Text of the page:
2. Flammable liquids must not be disposed of by dumping or
pouring into sewers or into conductor pipes leading into
3. Cleaning solvents should be used only when good
ventilation is provided. This precaution will help to
avoid fire, explosion, or injury to health.
Other precautions include:
A. Keep open flames or sparks away from flammable
liquids or their vapors.
B. Avoid breathing vapors. Vapors of chlorinated
solvents are especially toxic.
4. Flammable liquid containers must be clearly labeled and
stored in a protected, separate area.
PROPERTIES OF OXYGEN
There are many ways in which oxygen is utilized in the
medical profession. Properly handled and safeguarded, oxygen
is of great value and presents little hazard.
1. Oxygen does not burn. It does, however, support
2. Oxygen in combination with certain combustible
anesthetic agents may form violently explosive mixtures.
When these combinations are being used, utmost care must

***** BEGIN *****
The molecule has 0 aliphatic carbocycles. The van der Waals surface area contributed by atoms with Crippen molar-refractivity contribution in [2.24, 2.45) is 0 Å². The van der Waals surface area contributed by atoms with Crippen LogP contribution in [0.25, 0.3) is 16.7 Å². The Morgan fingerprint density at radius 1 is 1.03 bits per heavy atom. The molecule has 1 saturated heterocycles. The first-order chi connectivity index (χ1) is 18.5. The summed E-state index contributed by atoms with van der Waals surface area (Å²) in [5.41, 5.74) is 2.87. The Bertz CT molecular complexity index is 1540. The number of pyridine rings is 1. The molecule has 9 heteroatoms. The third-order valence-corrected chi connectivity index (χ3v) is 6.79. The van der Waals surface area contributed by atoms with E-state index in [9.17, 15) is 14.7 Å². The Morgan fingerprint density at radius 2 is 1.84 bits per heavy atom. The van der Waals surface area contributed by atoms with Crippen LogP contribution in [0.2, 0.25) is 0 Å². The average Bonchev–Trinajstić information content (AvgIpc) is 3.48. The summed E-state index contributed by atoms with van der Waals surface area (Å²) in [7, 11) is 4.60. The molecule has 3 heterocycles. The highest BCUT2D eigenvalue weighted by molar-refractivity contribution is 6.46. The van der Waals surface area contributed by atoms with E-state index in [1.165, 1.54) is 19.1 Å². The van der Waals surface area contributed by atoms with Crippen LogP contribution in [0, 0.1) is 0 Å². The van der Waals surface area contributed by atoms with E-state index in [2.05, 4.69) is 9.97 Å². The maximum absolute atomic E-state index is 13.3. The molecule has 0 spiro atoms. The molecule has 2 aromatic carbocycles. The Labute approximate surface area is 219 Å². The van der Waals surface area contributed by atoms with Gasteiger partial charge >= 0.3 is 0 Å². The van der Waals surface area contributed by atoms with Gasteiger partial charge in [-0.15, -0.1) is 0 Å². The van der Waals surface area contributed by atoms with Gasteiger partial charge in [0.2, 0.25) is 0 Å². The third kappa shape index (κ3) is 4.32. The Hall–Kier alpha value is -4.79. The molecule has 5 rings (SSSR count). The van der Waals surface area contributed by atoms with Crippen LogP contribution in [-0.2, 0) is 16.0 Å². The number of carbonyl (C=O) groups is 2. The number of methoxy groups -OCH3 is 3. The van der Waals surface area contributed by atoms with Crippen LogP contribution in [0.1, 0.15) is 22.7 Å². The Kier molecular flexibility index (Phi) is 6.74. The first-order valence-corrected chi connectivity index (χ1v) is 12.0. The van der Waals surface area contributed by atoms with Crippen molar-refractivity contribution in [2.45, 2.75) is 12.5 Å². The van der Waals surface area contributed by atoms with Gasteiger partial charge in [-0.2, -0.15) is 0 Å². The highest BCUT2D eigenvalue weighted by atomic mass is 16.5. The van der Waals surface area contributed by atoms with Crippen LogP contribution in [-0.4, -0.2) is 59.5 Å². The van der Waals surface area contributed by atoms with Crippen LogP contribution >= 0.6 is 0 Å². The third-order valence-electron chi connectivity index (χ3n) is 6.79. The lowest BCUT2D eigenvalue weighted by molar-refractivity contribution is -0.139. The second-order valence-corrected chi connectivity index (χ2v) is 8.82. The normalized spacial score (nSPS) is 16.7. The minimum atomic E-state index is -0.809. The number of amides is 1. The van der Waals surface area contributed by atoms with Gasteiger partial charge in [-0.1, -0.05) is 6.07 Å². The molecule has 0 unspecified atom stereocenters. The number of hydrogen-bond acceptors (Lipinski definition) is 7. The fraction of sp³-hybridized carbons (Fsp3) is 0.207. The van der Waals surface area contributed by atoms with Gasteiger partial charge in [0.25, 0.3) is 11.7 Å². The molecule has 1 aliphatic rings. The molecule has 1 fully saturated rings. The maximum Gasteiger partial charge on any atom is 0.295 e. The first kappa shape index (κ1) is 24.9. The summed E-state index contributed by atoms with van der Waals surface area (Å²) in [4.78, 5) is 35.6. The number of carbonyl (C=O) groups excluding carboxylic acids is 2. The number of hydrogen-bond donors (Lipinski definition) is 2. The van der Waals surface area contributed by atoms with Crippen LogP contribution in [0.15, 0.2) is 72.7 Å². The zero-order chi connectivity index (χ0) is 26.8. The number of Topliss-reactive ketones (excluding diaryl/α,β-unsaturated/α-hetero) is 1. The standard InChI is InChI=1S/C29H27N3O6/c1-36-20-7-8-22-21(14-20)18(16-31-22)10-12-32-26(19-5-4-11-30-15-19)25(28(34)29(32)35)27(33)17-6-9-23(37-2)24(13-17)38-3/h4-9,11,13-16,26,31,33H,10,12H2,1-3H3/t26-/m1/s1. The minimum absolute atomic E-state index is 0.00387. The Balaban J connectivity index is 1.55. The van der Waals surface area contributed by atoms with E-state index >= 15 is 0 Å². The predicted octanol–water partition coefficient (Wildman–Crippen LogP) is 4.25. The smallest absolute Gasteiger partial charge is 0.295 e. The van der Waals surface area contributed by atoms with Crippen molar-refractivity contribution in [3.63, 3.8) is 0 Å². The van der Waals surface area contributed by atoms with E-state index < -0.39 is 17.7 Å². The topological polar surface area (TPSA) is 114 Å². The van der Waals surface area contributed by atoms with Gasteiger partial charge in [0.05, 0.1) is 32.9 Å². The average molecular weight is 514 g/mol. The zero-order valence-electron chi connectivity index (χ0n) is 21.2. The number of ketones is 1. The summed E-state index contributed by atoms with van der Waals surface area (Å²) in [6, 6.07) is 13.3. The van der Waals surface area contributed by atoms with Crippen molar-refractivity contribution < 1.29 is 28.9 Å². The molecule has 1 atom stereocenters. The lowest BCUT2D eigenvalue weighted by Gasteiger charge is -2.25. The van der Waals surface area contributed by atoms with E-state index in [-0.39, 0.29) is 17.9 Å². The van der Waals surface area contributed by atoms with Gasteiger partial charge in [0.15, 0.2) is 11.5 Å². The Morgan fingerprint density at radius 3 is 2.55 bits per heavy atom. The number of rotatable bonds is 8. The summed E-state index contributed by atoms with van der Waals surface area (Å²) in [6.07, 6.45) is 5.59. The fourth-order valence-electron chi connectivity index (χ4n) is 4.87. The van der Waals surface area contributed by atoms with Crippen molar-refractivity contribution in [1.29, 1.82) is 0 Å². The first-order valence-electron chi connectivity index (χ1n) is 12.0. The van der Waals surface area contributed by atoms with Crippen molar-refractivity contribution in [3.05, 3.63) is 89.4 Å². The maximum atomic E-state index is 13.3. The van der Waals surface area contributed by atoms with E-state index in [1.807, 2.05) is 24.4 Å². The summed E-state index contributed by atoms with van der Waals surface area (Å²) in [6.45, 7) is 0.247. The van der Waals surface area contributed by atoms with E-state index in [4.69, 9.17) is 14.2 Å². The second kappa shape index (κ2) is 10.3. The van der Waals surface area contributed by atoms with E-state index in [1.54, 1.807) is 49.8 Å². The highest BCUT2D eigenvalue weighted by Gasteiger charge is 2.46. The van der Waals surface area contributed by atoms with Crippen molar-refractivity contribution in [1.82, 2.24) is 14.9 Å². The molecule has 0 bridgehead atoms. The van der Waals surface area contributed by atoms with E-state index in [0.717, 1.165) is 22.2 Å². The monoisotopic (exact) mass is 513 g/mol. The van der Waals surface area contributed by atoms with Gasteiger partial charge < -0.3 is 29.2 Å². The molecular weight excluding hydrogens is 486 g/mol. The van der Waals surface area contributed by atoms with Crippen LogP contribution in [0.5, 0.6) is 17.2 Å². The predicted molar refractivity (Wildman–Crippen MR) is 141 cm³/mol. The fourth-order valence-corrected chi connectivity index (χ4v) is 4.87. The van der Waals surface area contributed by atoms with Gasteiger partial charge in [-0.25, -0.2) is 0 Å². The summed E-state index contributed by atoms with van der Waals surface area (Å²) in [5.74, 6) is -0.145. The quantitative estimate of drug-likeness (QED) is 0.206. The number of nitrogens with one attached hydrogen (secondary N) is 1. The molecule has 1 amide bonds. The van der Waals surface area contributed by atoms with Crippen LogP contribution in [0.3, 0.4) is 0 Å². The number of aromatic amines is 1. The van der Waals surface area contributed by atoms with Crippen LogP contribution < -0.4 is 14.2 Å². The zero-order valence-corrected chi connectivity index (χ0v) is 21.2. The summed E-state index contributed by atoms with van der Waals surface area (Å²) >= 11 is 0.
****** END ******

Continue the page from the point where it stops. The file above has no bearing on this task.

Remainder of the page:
beexercised to prevent ignition. The source of ignition
may be a static spark, a faulty electric cord or
appliance, an unapproved appliance, etc. Proper
maintenance of this equipment and regulation of
personnel can eliminate this hazard almost entirely.
3. Oxygen, under high pressure, if allowed to come in
contact with grease or oil, may cause a violent
explosion. For this reason, oil or grease may not be
used on valves, threads, or parts of oxygen equipment.
For the same reason, persons with oil or grease on their
hands should not handle oxygen equipment.
4. Oxygen cylinders present a serious hazard if not
properly secured against tipping over. If an oxygen
cylinder should fall just right and knock the valve
assembly off, it could become a dangerous projectile
with over 2,000 pounds of pressure for propulsion.
There have been cases in which cylinders so powered have
penetrated solid brick walls. Oxygen cylinders will be
kept on a cart or stand or secured to a wall when not in
use. In the storage room, oxygen cylinders will be
secured against tipping or falling.
Approved By Governing Board